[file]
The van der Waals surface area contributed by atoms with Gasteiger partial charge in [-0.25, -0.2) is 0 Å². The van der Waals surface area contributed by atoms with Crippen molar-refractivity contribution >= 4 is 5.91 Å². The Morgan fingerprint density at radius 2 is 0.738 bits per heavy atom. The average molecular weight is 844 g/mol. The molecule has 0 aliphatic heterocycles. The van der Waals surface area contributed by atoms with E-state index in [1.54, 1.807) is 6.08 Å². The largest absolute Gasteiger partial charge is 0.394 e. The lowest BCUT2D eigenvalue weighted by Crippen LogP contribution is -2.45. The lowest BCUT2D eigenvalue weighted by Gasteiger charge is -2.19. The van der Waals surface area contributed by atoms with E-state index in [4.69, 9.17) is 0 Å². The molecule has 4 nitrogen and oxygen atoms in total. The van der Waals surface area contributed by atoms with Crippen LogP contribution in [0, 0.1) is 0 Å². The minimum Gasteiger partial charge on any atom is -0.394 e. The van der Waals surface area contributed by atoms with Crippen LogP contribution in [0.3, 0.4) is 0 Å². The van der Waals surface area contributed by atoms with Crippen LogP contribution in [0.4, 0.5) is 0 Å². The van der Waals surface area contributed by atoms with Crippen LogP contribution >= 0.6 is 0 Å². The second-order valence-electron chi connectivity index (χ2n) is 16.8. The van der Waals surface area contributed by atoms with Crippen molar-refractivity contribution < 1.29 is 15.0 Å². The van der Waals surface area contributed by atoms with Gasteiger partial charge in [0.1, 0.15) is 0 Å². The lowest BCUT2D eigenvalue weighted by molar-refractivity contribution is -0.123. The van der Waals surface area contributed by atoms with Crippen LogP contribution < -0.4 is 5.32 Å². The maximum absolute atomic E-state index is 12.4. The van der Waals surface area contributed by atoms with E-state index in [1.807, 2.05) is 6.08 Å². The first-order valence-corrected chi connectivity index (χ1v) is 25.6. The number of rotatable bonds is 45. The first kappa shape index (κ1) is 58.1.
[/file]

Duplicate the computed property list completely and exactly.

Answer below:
The van der Waals surface area contributed by atoms with Gasteiger partial charge in [-0.25, -0.2) is 0 Å². The van der Waals surface area contributed by atoms with Crippen molar-refractivity contribution >= 4 is 5.91 Å². The Morgan fingerprint density at radius 2 is 0.738 bits per heavy atom. The average molecular weight is 844 g/mol. The molecule has 0 aliphatic heterocycles. The van der Waals surface area contributed by atoms with E-state index in [1.54, 1.807) is 6.08 Å². The largest absolute Gasteiger partial charge is 0.394 e. The lowest BCUT2D eigenvalue weighted by Crippen LogP contribution is -2.45. The lowest BCUT2D eigenvalue weighted by Gasteiger charge is -2.19. The van der Waals surface area contributed by atoms with E-state index in [4.69, 9.17) is 0 Å². The molecule has 4 nitrogen and oxygen atoms in total. The van der Waals surface area contributed by atoms with Crippen LogP contribution in [0, 0.1) is 0 Å². The minimum Gasteiger partial charge on any atom is -0.394 e. The van der Waals surface area contributed by atoms with Crippen LogP contribution in [0.3, 0.4) is 0 Å². The van der Waals surface area contributed by atoms with Crippen LogP contribution in [0.4, 0.5) is 0 Å². The van der Waals surface area contributed by atoms with Crippen LogP contribution >= 0.6 is 0 Å². The second-order valence-electron chi connectivity index (χ2n) is 16.8. The van der Waals surface area contributed by atoms with Crippen molar-refractivity contribution < 1.29 is 15.0 Å². The van der Waals surface area contributed by atoms with Gasteiger partial charge in [0.1, 0.15) is 0 Å². The lowest BCUT2D eigenvalue weighted by molar-refractivity contribution is -0.123. The van der Waals surface area contributed by atoms with Crippen LogP contribution < -0.4 is 5.32 Å². The maximum absolute atomic E-state index is 12.4. The van der Waals surface area contributed by atoms with E-state index in [1.807, 2.05) is 6.08 Å². The first-order valence-corrected chi connectivity index (χ1v) is 25.6. The number of rotatable bonds is 45. The first kappa shape index (κ1) is 58.1.